Casino (Movie Review)


Casinos are exciting places with an energy that’s hard to replicate. They’re usually filled with lights, music, champagne glasses clinking around tables and a sense of adventure that makes people feel like they’re stepping into an alternate reality. It’s the kind of place where you can get a rush just by sitting at a slot machine or playing poker. The fact that you never know when your luck will change just adds to the excitement.

In many ways, Casino is a spiritual sequel to Scorsese’s Goodfellas. The film lays bare the mafia’s intricate web of control over Vegas, with tendrils stretching to politicians, Teamsters unions and even the Midwest mob based out of Kansas City. De Niro is perfect as the stoic, old-school mobster Ace Rothstein while Joe Pesci and Sharon Stone give outstanding performances.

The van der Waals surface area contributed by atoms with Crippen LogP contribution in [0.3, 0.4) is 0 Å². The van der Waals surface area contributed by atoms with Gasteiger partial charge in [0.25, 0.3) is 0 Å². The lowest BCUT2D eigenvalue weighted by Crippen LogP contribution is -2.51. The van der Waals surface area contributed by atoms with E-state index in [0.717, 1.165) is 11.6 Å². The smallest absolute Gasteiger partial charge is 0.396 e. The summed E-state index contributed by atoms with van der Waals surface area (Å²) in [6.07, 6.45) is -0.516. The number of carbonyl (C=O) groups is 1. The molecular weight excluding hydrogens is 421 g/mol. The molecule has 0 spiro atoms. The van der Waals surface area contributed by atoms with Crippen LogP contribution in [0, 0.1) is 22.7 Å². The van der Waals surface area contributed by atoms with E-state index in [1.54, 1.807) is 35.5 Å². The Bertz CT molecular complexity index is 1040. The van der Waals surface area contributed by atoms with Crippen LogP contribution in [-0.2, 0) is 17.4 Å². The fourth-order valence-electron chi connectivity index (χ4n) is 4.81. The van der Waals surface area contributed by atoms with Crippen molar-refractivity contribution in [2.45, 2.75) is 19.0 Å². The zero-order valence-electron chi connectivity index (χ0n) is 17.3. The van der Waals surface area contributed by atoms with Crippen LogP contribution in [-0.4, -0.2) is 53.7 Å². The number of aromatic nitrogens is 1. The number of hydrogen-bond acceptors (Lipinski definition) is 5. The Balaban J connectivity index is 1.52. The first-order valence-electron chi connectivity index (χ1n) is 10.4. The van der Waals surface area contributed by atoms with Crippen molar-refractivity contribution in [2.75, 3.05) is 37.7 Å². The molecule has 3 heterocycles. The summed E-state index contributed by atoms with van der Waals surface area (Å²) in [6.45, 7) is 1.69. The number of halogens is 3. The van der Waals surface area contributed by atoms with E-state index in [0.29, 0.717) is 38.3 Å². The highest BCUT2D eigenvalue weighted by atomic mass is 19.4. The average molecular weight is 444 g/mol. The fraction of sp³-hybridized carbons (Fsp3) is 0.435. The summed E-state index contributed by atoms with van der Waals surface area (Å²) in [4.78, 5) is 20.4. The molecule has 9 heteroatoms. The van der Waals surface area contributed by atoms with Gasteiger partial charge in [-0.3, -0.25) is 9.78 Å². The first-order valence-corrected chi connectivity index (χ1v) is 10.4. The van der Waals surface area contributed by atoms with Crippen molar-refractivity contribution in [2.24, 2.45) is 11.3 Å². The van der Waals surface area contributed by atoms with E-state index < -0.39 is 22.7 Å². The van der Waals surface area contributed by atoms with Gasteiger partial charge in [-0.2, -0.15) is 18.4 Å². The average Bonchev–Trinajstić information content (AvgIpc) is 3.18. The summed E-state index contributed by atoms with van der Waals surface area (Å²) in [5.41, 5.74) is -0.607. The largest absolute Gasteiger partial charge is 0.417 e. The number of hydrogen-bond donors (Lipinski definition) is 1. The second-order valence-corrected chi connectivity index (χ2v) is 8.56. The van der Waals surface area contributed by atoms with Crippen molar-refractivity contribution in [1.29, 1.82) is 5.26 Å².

In the end, it’s the violence that really packs a punch in this movie. Scenes involving the torture of a man with a vice, the murder of Rothstein by a team of men, and the suicide of Stone’s character are shocking but all too real. Scorsese doesn’t use violence purely for shock value or style, however; he faithfully portrays what happens in the mafia’s shadowy underworld.